Al Hudaydah Market, Yemen. Rod Waddington via Wikimedia Commons
Al Hudaydah Market, Yemen. Rod Waddington via Wikimedia Commons

In her new article in International Peacekeeping, Senior Researcher Júlia Palik addresses the challenges of ceasefire monitoring in Yemen. "Watchdogs of Pause: The Challenges of Ceasefire Monitoring in Yemen" highlights key factors that made it difficult for the United Nations Mission to support the Hodeidah Agreement (UNMHA) to live up to its mandate. The findings from this Yemeni case study are relevant for other monitoring missions that are deployed in contexts of ongoing violence.

In 2018, the Government of Yemen and the Houthis concluded the UN-mediated Stockholm Agreement, in which they agreed on a ceasefire in Hodeidah to be overseen by a UN monitoring mission. However, as of 2020, the implementation of the ceasefire is stalled, and the humanitarian situation has not improved. In the article, Palik identifies four factors that have hampered the monitors' ability to carry out their mandate: the quality of the Stockholm Agreement, the relationship between UNMHA and the UN Special Envoy, changes in the operational environment, and the conflict parties' commitment to the ceasefire.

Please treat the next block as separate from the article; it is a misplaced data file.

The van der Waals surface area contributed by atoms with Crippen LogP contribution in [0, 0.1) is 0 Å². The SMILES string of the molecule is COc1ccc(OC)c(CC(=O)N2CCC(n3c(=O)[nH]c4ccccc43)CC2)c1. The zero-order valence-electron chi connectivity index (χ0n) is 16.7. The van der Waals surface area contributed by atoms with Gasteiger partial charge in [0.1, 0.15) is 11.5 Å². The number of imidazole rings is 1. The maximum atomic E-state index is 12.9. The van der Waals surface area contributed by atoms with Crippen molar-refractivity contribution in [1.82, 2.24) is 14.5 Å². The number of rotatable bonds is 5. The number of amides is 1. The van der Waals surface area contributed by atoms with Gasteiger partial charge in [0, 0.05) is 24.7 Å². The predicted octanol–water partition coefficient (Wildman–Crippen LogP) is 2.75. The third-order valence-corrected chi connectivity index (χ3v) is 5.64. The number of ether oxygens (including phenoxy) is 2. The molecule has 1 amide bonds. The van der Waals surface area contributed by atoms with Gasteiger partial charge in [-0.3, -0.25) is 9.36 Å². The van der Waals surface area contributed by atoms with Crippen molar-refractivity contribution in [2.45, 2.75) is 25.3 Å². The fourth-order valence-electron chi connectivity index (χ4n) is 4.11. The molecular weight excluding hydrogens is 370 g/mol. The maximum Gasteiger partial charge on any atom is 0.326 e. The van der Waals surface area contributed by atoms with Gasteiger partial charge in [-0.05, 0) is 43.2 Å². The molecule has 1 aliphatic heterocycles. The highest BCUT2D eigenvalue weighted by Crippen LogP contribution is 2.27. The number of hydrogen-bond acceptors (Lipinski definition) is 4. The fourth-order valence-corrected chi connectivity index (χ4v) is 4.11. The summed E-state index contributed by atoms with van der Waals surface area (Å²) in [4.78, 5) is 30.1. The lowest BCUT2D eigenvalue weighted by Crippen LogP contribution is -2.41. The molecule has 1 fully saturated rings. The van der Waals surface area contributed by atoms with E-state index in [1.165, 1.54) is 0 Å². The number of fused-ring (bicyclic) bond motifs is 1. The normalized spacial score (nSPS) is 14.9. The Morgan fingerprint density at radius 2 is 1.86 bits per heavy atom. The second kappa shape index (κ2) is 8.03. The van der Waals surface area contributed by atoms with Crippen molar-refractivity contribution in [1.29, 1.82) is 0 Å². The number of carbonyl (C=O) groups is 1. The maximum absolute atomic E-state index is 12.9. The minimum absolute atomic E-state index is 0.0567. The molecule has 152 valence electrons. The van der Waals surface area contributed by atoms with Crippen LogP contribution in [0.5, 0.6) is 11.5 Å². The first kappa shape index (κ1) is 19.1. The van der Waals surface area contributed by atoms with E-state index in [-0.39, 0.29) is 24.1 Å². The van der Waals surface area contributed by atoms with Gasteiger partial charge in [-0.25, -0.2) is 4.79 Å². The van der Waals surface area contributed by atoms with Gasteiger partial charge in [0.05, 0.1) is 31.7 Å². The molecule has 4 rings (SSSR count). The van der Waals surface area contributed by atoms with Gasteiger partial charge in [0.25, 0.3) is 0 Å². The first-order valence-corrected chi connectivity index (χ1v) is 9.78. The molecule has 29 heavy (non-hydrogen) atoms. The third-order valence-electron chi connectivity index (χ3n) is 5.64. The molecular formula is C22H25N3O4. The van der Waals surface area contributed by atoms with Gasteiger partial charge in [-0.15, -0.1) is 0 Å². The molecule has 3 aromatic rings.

The article is based on a review of all UN documents related to Yemen between December 2018 and September 2020 and interviews conducted with members of UNMHA and local Yemenis. Palik found that the Stockholm Agreement resulted from external pressure, was rushed, and had a weak design, which made it subject to competing interpretations by the conflicting parties. Secondly, UNMHA and the UN Special Envoy were accused of being biased, which weakened their credibility and led to the deterioration of trust between the two conflicting parties. Thirdly, UNMHA was stationed exclusively in Houthi-controlled areas but military and political developments elsewhere in the country challenged the ceasefire implementation. Lastly, the parties' commitment to implement the ceasefire was weak, if not entirely absent. In sum, these factors made it virtually impossible for the UNMHA to fulfil its mandate.

For more details, find the article here.

See also Palik's blog post on ceasefire implementation in Yemen here.